March 24, 2023

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A few weeks ago, a woman I follow on Instagram, Dee, posted a birthday tribute to Brendan, a man she called “the love of my life, my soulmate”. In one photo, she’s in his arms, flinging her head back on the stairs of a museum as he holds her around the waist – the picture of comedic, over-the-top drama. In another, Brendan and Dee are posing for a family photo with their cat. Every picture presented the same story for me – this was a couple that had a lot of fun together, two people so completely in sync they likely never had an argument, a lull in conversation, or a night on the couch glued to their phones.
Brendan and Dee seemed perfect. 
I get a lot of anxiety around relationships, and have forever. I mean forever – there was that time in year 6 when the boy I had a crush on sent his friend to ask me if I’d want to go to the school dance with him (I had a rush of panic and immediately declined, then felt devastated when he took another girl in my class). There was my first boyfriend, who had to cope with me spiralling every few weeks over whether we were ‘right’ together. Today, I’m happily living with my partner – we own a dog, and it’s the first relationship where I can be my complete self – but anxiety still rears its head every so often, and social media is often the catalyst. I compare my relationship constantly to others online.
Are we funny enough? Cool enough? Stylish enough? Do we talk enough? Spend enough time together? Too much time together? The list of concerns never ends.
This time, however, I decided I was going to ask Dee to give me the real story. Was her love story as idyllic as it looked? Well, it turns out, it definitely wasn’t. At least, not in the way I’d assumed.
“That’s my best friend Brendan,” she said. We had a good laugh about this – she calls him her “platonic life partner”, and yes, they’ve been confused for a romantic couple before.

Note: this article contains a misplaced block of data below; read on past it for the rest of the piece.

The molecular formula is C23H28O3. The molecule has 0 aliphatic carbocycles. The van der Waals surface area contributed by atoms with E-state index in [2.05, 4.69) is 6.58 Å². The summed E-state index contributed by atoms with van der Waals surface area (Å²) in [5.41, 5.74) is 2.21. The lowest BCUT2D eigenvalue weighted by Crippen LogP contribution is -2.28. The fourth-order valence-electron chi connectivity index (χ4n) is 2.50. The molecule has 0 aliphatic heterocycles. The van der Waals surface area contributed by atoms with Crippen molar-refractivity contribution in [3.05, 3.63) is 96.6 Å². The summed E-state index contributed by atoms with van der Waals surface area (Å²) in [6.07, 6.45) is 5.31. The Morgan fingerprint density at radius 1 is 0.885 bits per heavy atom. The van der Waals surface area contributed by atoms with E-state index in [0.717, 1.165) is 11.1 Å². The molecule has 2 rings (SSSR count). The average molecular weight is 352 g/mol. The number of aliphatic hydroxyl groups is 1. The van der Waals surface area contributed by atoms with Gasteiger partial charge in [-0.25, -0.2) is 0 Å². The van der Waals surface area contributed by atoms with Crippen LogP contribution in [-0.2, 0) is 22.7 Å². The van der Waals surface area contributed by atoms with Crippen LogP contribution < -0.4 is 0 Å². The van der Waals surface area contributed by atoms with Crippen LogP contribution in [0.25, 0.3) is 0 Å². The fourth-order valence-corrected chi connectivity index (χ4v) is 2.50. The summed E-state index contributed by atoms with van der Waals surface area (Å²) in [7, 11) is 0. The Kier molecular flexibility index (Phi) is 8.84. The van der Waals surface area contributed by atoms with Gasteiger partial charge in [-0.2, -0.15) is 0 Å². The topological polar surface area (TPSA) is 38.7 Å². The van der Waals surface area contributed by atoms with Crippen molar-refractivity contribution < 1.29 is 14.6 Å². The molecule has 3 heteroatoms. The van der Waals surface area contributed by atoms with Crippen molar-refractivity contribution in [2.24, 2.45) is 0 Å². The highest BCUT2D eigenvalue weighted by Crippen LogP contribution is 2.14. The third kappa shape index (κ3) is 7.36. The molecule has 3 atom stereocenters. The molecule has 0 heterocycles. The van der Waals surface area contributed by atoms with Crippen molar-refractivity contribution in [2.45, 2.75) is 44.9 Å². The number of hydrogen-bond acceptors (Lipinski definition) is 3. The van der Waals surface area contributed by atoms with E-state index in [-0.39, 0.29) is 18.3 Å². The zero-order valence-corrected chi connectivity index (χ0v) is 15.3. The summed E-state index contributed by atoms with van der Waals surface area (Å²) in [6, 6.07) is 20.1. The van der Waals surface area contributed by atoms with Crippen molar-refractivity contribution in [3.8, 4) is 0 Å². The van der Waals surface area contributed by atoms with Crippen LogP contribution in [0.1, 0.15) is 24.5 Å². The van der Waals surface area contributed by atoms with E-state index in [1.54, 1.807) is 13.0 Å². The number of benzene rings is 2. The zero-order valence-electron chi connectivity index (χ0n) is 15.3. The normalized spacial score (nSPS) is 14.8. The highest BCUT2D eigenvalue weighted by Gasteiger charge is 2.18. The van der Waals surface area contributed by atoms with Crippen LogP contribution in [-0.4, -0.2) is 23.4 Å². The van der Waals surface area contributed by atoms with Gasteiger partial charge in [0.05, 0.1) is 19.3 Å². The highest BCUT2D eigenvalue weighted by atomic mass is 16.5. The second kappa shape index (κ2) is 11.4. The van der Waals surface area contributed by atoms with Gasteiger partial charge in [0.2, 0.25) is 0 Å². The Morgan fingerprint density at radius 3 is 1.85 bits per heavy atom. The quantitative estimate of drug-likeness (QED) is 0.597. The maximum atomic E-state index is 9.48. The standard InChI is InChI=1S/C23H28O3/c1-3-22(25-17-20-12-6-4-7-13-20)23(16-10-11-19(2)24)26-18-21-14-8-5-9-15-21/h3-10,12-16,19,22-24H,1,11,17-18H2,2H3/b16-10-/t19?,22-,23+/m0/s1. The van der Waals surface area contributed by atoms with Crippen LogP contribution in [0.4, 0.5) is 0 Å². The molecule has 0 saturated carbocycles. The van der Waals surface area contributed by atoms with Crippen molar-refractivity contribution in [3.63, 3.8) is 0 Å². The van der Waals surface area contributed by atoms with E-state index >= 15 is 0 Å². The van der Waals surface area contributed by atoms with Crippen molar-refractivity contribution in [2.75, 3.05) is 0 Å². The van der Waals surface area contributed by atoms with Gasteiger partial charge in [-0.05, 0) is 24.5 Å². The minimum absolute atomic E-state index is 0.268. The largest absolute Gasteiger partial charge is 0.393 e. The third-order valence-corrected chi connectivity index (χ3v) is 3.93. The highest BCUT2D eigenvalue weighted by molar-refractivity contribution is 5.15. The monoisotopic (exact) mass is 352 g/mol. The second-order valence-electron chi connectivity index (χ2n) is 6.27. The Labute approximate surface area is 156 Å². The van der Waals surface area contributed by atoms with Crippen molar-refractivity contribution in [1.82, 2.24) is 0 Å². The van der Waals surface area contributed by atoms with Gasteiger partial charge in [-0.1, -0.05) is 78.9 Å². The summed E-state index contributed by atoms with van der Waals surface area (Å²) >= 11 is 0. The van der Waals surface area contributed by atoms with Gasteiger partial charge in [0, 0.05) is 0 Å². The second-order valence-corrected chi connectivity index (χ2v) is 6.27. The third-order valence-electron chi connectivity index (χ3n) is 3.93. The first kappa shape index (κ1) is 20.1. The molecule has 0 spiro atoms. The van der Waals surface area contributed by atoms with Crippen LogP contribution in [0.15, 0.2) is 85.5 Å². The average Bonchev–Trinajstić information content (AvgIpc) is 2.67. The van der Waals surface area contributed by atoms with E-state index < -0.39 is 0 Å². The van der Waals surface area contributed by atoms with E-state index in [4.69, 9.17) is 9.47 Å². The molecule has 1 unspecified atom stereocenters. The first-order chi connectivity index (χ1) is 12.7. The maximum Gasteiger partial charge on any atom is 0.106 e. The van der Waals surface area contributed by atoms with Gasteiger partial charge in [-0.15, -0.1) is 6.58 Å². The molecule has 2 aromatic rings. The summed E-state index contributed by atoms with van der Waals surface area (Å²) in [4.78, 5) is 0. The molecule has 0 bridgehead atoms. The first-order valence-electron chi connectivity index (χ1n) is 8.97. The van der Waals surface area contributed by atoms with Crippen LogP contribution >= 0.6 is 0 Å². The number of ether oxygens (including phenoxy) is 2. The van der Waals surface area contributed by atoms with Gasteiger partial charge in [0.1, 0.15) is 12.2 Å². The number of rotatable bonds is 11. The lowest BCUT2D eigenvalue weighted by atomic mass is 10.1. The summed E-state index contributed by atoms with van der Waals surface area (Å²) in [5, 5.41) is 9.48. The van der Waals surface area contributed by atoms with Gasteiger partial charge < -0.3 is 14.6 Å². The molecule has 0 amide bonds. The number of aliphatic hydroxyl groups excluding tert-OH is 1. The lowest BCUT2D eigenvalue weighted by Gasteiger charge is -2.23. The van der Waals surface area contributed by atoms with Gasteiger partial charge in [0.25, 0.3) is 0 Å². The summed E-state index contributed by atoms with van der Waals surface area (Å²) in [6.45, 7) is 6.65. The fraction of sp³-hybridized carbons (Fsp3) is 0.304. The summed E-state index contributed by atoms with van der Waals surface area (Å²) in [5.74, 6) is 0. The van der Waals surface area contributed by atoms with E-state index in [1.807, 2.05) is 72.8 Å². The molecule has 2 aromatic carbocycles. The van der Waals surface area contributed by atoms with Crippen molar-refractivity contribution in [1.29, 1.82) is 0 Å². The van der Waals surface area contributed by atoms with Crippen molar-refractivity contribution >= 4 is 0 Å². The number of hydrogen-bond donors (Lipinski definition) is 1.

To be fair, Brendan and Dee live together in Melbourne, co-own a cat, and “do everything as a couple”, even though they are, you know, not a couple. So my assumption wasn’t entirely chaotic. They are very happy, very in sync and soulmates. They’re just not in a romantic partnership – and before you think this is a When Harry Met Sally situation, it’s worth noting that Brendan is gay. “It’s one of the healthiest relationships I’ve ever been in, and he’s taught me so much about secure attachment and love,” Dee explains. “We call each other platonic life partners and soulmates, and while we date/sleep with other people, no one has ever really come close to what we have.”
This twist had me thinking about other couples I’d compared my relationship to in the past. There’s my friend Alisha Aitken-Radburn, who met her partner Glenn on the reality tv show Bachelor In Paradise. We all watched their love story unfold on national television, and while it’s true that they’re a great match and have a genuinely beautiful love between them, Alisha has always been honest with me about how normal their day-to-day is. 

A post shared by ALISHA AITKEN-RADBURN (@alisha.aitkenradburn)

“We have a really healthy, happy relationship but it’s definitely not as exciting as it may sometimes seem on Instagram,” she says, explaining that they both work full-time in demanding jobs, which means the hours they do spend together during the week can be pretty mundane. “Sometimes we’re so zonked that we just want to lie motionless on the couch and watch whatever reality TV show is on at that moment,” she says. “While that’s exactly what we both need and feel like doing, it’s not exactly the picture of romance.”
Social media is the land of the highlight reel – we are all posting our best moments, because naturally we like sharing the fun stuff, not the mundane. Many of us are also relatively private – I’m not going to share a photo of a date night with my partner that went sour, using the caption “a lovely dinner ruined by an argument about our finances”. This isn’t because I’m actively pretending my relationship is perfect, but because I love my partner and don’t want to air our dirty laundry for everyone to see. Some moments are private, and they’re usually the less-glossy ones.
Then there’s the boring stuff. The mundane tends to happen with little to no fanfare – we rarely think to document it, and if we do it’s usually stylised and doesn’t necessarily reflect the sheer volume of these moments we have in our lives.